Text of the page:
February 4, 2011 | Unregistered Commenterrhonda

Wow. That is sad. And wrong. I don't understand how a CBE could not know these things.

Though, in our area, if mom have pre-labor rupture of membranes and pit is used to start contractions, it is still considered an augmentation, not an induction because of ROM.

February 4, 2011 | Unregistered CommenterCatie

Oh now that is just sad. Talking to you was probably really good for her. She needs some education and perhaps to actually visit some births. Seriously - I think every CBE, whether they've given birth themselves or not, needs to witness all types of births and as often as possible before they dare teach a class.

February 5, 2011 | Unregistered CommenterJoy

Rhonda, inductions can absolutely be done with pit. If the cervix is already ripe, there's no point in cervical ripening agents like cytotec, cervidil or prepidil.

February 7, 2011 | Unregistered CommenterKatie

I suggest strongly to my clients that they only choose childbirth educators that routinely go to births. I have found that some of the hypnosis based childbirth education programs in my area, are taught by instructors who have never been to a birth, or rarely go and they do not understand the implications of birth in a modern hospital, or the challenges of labor, even if the mom is birthing at home.

February 8, 2011 | Unregistered CommenterTreesa

Thank you, Katie... I meant to answer that about the pit being used for inductions. Thanks for clarifying.

And Treesa, I'm starting to see that, too... that there are instructors who either don't go to births at all or who haven't been to a birth in for-EVER. In this "political" birth climate, I don't know how they can speak on the topics without a frame of reference.

Maybe we should also have an Interview the Childbirth Educator questionnaire?

February 8, 2011 | Registered CommenterNavelgazing Midwife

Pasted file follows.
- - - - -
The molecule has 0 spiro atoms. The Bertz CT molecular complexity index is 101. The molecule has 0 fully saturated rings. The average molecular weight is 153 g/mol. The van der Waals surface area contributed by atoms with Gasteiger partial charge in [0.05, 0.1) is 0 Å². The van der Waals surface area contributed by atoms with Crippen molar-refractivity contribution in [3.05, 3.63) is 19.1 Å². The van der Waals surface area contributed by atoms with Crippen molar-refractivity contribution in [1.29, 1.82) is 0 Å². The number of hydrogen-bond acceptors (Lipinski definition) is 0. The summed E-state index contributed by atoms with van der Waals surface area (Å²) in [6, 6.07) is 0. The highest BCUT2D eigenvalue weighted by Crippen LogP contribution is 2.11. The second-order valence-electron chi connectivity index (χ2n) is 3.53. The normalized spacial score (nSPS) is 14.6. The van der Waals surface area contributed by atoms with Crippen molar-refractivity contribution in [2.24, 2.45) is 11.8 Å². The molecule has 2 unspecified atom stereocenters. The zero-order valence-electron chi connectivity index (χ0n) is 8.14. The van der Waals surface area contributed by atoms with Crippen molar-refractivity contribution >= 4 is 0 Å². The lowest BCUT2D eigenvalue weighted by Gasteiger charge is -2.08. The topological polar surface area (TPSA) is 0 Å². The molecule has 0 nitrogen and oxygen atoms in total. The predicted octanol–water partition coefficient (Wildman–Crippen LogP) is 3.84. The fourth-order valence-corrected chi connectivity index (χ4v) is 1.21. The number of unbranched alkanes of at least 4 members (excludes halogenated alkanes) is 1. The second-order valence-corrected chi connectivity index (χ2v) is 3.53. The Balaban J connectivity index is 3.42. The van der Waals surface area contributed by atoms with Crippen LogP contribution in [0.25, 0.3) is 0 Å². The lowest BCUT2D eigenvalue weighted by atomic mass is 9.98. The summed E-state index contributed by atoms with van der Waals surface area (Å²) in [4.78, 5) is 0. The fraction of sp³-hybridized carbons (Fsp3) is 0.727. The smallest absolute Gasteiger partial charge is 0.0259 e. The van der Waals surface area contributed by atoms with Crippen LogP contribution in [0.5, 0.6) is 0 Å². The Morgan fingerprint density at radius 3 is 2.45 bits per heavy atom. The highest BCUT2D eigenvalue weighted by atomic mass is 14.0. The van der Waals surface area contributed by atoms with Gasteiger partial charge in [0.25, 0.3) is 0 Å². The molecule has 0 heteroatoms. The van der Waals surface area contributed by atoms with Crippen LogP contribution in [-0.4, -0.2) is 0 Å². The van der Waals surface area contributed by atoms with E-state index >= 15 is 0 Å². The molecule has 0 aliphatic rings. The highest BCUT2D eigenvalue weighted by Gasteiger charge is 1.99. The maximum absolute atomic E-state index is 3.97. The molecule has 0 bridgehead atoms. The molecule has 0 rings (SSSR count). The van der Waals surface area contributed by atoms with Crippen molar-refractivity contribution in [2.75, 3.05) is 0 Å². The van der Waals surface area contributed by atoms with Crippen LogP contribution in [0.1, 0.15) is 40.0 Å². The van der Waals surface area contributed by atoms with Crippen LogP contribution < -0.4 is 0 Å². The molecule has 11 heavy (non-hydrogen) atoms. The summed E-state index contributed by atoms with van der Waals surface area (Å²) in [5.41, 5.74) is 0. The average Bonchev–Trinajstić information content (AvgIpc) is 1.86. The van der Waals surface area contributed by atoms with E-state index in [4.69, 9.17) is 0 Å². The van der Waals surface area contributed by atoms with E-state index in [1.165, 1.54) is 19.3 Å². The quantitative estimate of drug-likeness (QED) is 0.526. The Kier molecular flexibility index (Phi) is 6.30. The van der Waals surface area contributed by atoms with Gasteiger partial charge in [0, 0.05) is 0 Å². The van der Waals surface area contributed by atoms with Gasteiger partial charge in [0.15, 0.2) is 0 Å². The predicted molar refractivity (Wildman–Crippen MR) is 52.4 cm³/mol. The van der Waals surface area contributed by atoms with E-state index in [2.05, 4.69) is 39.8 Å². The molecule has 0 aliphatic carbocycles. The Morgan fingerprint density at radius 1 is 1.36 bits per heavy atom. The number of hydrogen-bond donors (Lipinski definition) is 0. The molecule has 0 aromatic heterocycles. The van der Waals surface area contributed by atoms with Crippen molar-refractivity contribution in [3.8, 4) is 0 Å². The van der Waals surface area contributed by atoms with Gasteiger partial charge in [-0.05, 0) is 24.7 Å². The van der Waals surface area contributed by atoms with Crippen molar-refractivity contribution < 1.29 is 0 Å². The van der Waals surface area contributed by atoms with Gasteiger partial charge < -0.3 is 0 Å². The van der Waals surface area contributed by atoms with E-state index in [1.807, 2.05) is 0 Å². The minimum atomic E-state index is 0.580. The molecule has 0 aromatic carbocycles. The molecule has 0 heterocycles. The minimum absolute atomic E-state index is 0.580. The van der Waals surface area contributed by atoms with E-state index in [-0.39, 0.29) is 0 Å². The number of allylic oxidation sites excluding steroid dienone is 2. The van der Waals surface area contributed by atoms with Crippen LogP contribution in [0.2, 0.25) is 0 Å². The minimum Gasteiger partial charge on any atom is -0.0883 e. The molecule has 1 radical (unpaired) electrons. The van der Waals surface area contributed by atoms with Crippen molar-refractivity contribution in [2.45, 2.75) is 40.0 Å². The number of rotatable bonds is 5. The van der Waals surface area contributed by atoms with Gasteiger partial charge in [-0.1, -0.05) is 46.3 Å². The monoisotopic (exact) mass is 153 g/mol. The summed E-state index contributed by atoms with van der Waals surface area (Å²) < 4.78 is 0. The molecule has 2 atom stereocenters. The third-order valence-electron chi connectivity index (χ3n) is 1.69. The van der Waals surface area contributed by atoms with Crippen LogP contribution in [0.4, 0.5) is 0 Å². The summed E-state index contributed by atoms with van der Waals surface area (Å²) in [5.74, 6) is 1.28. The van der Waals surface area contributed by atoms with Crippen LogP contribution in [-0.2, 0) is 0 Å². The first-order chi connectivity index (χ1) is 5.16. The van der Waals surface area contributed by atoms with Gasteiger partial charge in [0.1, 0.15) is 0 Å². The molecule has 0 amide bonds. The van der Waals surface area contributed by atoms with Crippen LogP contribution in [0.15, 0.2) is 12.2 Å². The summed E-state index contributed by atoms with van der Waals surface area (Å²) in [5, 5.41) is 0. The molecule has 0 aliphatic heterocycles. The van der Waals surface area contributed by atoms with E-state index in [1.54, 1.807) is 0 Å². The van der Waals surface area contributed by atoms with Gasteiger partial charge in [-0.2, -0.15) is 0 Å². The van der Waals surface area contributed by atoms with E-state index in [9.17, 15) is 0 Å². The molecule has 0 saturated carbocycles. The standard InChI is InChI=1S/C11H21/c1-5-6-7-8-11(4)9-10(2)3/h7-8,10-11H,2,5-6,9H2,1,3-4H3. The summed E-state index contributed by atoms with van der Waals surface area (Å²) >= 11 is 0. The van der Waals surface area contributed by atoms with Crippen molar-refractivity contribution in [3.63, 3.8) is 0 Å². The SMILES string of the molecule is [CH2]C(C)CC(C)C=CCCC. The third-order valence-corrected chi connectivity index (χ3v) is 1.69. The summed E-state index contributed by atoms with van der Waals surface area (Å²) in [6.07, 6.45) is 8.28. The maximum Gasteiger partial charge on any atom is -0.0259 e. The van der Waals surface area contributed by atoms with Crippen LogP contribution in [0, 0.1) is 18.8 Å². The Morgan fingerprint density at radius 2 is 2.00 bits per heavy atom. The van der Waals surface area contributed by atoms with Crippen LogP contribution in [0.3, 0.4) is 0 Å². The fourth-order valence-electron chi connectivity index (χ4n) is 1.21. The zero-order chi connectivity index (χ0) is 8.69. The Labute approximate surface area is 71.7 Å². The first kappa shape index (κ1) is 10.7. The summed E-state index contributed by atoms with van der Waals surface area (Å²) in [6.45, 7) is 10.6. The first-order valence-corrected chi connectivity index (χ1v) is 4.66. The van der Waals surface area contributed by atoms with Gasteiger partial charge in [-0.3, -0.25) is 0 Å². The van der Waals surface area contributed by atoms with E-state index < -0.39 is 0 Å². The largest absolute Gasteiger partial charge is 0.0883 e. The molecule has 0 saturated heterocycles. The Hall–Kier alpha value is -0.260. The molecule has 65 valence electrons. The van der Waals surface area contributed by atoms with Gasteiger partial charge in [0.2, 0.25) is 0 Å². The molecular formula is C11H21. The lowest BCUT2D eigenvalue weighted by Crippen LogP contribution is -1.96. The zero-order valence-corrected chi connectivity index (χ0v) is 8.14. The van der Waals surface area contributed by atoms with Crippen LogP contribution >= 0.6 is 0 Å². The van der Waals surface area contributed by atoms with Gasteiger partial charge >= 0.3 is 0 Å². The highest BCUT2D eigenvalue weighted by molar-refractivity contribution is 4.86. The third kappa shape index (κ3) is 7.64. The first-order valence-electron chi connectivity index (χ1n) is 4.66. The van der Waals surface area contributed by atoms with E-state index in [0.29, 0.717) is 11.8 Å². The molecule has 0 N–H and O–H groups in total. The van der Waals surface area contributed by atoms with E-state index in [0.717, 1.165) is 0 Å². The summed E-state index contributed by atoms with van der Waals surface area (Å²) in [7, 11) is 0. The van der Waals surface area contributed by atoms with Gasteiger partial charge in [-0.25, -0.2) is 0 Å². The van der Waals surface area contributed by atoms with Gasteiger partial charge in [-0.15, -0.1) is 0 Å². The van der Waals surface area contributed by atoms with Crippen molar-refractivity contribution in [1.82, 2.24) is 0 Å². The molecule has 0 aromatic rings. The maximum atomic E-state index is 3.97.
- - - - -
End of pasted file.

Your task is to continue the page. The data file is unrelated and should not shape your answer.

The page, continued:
As a childbirth educator that is mortifying!! I did want to speak of my experience with putting "No induction (unless medically indicated)" on my birth plan for my 3rd son (which I left at home on my bed during a semi-rush to get the hospital LOL). I did this due to an experience I had birthing my second son.

I had PROM (on my actual EDD) and drove myself to the hospital not sure if I'd peed my pants or if indeed my membranes ruptured. Fast forward a few hours later and still no labor, no contractions, however, being GBS positive I was concerned I wouldn't get through the evening without caving to induction and sure enough after about 5+ hours of declining induction, I gave in.

Once I became pregnant again, had my GBS screen and passed, I expressed relief that I wouldn't have to face that scenario again, but my doctor told me he and every doctor on call at the hospital I was birthing at had an unwritten policy of giving "pit" to any woman with PROM regardless of GBS results if labor doesn't start within 2hrs of membranes rupturing and the nurses are told to start pushing to induce you the minute you hit the L&D floor. I was really shocked he was telling me this, but grateful at the same time. I felt armed with that knowledge and put it on my birth plan, told my boyfriend this so he'd know how to help me. I should note however, that my nurse was AWESOME..and extremely supportive of my vision to birth naturally, and so was the doctor on-call. I was fortunate in this regard.

February 12, 2011 | Unregistered CommenterPatrice